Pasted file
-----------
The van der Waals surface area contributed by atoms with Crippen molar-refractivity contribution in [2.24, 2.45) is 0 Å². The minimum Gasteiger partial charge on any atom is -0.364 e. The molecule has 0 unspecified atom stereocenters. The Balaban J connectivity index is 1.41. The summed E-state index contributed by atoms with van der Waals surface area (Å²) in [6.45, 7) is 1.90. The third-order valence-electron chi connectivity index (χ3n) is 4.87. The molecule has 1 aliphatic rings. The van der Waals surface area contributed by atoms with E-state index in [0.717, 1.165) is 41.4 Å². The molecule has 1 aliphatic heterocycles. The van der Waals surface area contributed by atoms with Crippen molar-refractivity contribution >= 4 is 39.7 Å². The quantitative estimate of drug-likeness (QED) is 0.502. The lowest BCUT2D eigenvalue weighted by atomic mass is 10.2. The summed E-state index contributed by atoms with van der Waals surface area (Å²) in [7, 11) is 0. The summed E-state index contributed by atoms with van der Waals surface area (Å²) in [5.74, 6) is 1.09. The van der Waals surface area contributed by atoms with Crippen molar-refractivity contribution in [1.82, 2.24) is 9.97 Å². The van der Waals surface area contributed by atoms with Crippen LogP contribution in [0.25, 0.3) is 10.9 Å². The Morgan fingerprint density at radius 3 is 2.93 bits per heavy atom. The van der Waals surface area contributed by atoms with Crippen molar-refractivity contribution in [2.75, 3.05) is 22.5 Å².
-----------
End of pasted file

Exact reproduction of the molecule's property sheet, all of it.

The van der Waals surface area contributed by atoms with Crippen molar-refractivity contribution in [2.24, 2.45) is 0 Å². The minimum Gasteiger partial charge on any atom is -0.364 e. The molecule has 0 unspecified atom stereocenters. The Balaban J connectivity index is 1.41. The summed E-state index contributed by atoms with van der Waals surface area (Å²) in [6.45, 7) is 1.90. The third-order valence-electron chi connectivity index (χ3n) is 4.87. The molecule has 1 aliphatic rings. The van der Waals surface area contributed by atoms with E-state index in [0.717, 1.165) is 41.4 Å². The molecule has 1 aliphatic heterocycles. The van der Waals surface area contributed by atoms with Crippen molar-refractivity contribution >= 4 is 39.7 Å². The quantitative estimate of drug-likeness (QED) is 0.502. The lowest BCUT2D eigenvalue weighted by atomic mass is 10.2. The summed E-state index contributed by atoms with van der Waals surface area (Å²) in [7, 11) is 0. The summed E-state index contributed by atoms with van der Waals surface area (Å²) in [5.74, 6) is 1.09. The van der Waals surface area contributed by atoms with Crippen molar-refractivity contribution in [1.82, 2.24) is 9.97 Å². The van der Waals surface area contributed by atoms with Crippen LogP contribution in [0.25, 0.3) is 10.9 Å². The Morgan fingerprint density at radius 3 is 2.93 bits per heavy atom. The van der Waals surface area contributed by atoms with Crippen molar-refractivity contribution in [2.75, 3.05) is 22.5 Å².